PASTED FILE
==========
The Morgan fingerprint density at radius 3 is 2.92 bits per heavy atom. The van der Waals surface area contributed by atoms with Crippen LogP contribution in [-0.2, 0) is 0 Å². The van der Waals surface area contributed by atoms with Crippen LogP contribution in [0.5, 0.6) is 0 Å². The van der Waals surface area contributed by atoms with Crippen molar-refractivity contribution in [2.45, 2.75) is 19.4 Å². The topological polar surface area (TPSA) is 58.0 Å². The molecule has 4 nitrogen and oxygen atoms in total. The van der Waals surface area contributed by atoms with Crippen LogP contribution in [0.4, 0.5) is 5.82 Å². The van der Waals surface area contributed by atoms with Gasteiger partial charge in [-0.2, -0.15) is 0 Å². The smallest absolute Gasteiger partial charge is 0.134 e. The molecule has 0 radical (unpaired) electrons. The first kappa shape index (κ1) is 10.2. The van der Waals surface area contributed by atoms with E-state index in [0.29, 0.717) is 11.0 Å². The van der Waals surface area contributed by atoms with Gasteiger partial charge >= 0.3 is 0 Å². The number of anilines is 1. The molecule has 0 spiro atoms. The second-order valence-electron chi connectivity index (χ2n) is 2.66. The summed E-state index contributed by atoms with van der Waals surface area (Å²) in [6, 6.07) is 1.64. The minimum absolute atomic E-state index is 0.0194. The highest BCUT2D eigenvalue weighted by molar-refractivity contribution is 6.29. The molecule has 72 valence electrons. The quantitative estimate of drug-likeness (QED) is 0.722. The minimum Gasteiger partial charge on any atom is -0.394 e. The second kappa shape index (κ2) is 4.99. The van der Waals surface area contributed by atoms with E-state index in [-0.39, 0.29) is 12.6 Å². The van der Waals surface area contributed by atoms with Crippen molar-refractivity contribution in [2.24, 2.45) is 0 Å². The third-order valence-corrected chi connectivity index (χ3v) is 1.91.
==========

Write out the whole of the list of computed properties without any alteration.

The Morgan fingerprint density at radius 3 is 2.92 bits per heavy atom. The van der Waals surface area contributed by atoms with Crippen LogP contribution in [-0.2, 0) is 0 Å². The van der Waals surface area contributed by atoms with Crippen LogP contribution in [0.5, 0.6) is 0 Å². The van der Waals surface area contributed by atoms with Crippen molar-refractivity contribution in [2.45, 2.75) is 19.4 Å². The topological polar surface area (TPSA) is 58.0 Å². The molecule has 4 nitrogen and oxygen atoms in total. The van der Waals surface area contributed by atoms with Crippen LogP contribution in [0.4, 0.5) is 5.82 Å². The van der Waals surface area contributed by atoms with Gasteiger partial charge in [-0.2, -0.15) is 0 Å². The smallest absolute Gasteiger partial charge is 0.134 e. The molecule has 0 radical (unpaired) electrons. The first kappa shape index (κ1) is 10.2. The van der Waals surface area contributed by atoms with E-state index in [0.29, 0.717) is 11.0 Å². The van der Waals surface area contributed by atoms with Gasteiger partial charge >= 0.3 is 0 Å². The number of anilines is 1. The molecule has 0 spiro atoms. The second-order valence-electron chi connectivity index (χ2n) is 2.66. The summed E-state index contributed by atoms with van der Waals surface area (Å²) in [6, 6.07) is 1.64. The minimum absolute atomic E-state index is 0.0194. The highest BCUT2D eigenvalue weighted by molar-refractivity contribution is 6.29. The molecule has 72 valence electrons. The quantitative estimate of drug-likeness (QED) is 0.722. The minimum Gasteiger partial charge on any atom is -0.394 e. The second kappa shape index (κ2) is 4.99. The van der Waals surface area contributed by atoms with E-state index in [-0.39, 0.29) is 12.6 Å². The van der Waals surface area contributed by atoms with Crippen molar-refractivity contribution in [2.24, 2.45) is 0 Å². The third-order valence-corrected chi connectivity index (χ3v) is 1.91.